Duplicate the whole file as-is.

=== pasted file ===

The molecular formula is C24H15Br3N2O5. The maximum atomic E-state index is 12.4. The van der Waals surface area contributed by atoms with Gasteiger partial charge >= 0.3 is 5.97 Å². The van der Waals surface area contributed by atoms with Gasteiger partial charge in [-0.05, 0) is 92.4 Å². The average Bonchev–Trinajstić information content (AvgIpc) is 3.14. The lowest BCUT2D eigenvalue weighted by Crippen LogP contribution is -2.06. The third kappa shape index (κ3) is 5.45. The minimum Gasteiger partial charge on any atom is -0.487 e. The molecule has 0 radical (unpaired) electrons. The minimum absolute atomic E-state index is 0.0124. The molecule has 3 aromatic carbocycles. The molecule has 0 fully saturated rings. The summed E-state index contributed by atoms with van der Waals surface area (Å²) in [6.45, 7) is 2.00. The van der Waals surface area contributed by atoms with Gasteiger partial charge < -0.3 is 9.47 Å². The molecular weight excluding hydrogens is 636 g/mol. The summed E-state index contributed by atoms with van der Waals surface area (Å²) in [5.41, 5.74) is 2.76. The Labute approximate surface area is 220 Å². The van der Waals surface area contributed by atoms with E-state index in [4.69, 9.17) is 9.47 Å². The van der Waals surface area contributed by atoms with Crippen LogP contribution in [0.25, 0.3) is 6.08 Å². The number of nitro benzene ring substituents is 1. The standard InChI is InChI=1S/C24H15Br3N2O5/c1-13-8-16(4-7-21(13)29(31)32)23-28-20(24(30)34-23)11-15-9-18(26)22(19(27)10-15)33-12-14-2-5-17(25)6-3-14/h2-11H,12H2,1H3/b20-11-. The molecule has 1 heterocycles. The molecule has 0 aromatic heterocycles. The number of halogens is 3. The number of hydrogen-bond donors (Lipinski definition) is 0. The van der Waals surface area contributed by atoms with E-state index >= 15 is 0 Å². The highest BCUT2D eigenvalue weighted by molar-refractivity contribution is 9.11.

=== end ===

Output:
The molecular formula is C24H15Br3N2O5. The maximum atomic E-state index is 12.4. The van der Waals surface area contributed by atoms with Gasteiger partial charge >= 0.3 is 5.97 Å². The van der Waals surface area contributed by atoms with Gasteiger partial charge in [-0.05, 0) is 92.4 Å². The average Bonchev–Trinajstić information content (AvgIpc) is 3.14. The lowest BCUT2D eigenvalue weighted by Crippen LogP contribution is -2.06. The third kappa shape index (κ3) is 5.45. The minimum Gasteiger partial charge on any atom is -0.487 e. The molecule has 0 radical (unpaired) electrons. The minimum absolute atomic E-state index is 0.0124. The molecule has 3 aromatic carbocycles. The molecule has 0 fully saturated rings. The summed E-state index contributed by atoms with van der Waals surface area (Å²) in [6.45, 7) is 2.00. The van der Waals surface area contributed by atoms with Gasteiger partial charge < -0.3 is 9.47 Å². The molecular weight excluding hydrogens is 636 g/mol. The summed E-state index contributed by atoms with van der Waals surface area (Å²) in [5.41, 5.74) is 2.76. The Labute approximate surface area is 220 Å². The van der Waals surface area contributed by atoms with E-state index in [4.69, 9.17) is 9.47 Å². The van der Waals surface area contributed by atoms with Crippen LogP contribution in [0.25, 0.3) is 6.08 Å². The number of nitro benzene ring substituents is 1. The standard InChI is InChI=1S/C24H15Br3N2O5/c1-13-8-16(4-7-21(13)29(31)32)23-28-20(24(30)34-23)11-15-9-18(26)22(19(27)10-15)33-12-14-2-5-17(25)6-3-14/h2-11H,12H2,1H3/b20-11-. The molecule has 1 heterocycles. The molecule has 0 aromatic heterocycles. The number of halogens is 3. The number of hydrogen-bond donors (Lipinski definition) is 0. The van der Waals surface area contributed by atoms with E-state index >= 15 is 0 Å². The highest BCUT2D eigenvalue weighted by molar-refractivity contribution is 9.11.